The Immoral Forest

The Immoral Forest investigates the previous life of wood and revives cast off elements in ways that question relationships between man and nature. Society’s corrupted pieces and dishonest parts are reformed. The objects created with abandoned elements are misguided growth; photosynthesis gone wrong. Tree trunks, branches, and shop scraps are held together, again and again by traditional wood working techniques and welded metal. The existence of the recognizable and unfamiliar properties of wood creates a reemergence of life where life had been cancelled. Where nature once created growth, my art creates objects and space from discarded leftovers.

The decadence of trees (the color, structure, grain and growth pattern of their life) is reinterpreted, distorted, converged and reconnected with metal scaffolds, lamination and joinery to visually reverse and abstract death into life, solids into voids. Metal and wood do battle with each other while creating a surreal harmony. The metal constructions support and pierce the wood, offering an uneasy but essential coexistence.

The resulting sculptures communicate and interact with the viewer. Sometimes, the focus becomes the grain of a single piece of wood. The mind is enthralled by the exposed beauty of death. Often, the wood disappears and the negative space becomes the subject; the void becomes the object. The eye perceives the empty spaces before it sees the wood that creates them. The mind questions why it is uncomfortable, and at the same time, appealing to see what is left of a forest.

I work to understand the nature of the found wood and reassemble it into an afterlife. Though the tree’s discarded scraps are no longer able to continue their process of growth through photosynthesis, they are able to again achieve form and structure. My art communicates by giving trees a second life.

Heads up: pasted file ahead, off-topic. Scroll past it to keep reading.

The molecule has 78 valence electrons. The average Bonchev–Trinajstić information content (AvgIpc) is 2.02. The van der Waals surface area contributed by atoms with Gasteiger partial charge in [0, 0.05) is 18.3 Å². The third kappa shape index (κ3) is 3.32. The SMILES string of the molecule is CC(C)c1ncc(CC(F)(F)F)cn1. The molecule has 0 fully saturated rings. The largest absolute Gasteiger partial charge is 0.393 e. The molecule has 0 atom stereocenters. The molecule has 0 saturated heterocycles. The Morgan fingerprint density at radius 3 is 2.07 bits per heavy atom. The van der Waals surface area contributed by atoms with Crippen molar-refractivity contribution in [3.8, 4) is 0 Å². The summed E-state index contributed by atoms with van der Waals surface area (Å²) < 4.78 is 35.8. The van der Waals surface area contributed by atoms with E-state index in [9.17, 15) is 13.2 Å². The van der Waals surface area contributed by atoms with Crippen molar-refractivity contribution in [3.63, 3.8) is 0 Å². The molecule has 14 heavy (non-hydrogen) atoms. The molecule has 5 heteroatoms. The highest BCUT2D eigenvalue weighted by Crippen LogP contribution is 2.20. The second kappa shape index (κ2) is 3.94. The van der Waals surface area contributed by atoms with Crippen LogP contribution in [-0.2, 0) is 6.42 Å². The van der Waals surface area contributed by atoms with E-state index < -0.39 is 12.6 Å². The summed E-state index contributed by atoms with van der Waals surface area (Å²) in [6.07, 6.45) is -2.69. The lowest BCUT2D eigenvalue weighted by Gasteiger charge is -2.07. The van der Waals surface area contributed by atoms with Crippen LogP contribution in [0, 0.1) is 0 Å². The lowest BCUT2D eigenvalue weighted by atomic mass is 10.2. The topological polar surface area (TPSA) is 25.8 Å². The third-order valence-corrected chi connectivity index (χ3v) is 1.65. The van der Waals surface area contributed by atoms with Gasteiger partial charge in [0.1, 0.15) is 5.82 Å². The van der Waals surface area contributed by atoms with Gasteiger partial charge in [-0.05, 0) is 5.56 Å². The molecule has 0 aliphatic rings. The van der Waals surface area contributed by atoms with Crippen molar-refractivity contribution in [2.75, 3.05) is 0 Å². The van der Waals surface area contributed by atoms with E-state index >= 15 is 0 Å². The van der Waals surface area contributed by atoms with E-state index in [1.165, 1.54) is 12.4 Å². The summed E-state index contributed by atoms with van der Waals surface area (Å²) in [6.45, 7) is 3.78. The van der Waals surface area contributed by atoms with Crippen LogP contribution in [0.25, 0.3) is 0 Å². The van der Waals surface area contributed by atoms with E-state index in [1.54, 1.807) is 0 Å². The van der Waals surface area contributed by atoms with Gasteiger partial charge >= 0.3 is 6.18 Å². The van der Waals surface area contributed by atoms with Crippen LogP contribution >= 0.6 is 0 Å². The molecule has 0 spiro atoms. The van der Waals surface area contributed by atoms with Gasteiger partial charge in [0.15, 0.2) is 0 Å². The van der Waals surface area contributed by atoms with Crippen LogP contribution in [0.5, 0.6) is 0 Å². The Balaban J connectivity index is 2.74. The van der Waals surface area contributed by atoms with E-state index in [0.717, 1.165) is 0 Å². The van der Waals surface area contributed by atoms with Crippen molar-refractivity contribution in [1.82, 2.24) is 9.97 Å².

Drawing Meditation

Drawing as introspective meditation allows me to ponder the subject I am delineating. Focusing on a piece over time, I develop a more complete understanding of the image. Originally I drew my architecture and furniture designs as a means of further defining their forms. After marriage and parenthood, the themes have become explorations of relationships and history; of hopes and fears. I spend weeks to months exploring the recesses of my emotions.

The drawings begin at a small scale, achieving increasingly larger unifying orders of datums to create a composition. My technique fills small squares with parallel pencil lines. Drawing in this manner, with very sharp pencils, over a long period of time, forces me to become more aware of the communication I want to achieve. My process enables me to design, see and alter the project as it evolves. The sensation is similar to closing ones eyes to hear more sounds.

When you view something from a micro to a macro scale, a more complete understanding of the image is possible then by simply viewing it from a distance. My drawings are meant to be viewed from the detail level of the lead work; then as grouping of small objects; then as large composition. I want the viewer to look closely and understand and think about the process and technique that created the art, as well as the emotions and the image itself.

Wood  and Metal Sculpture

  Home About  Contact Us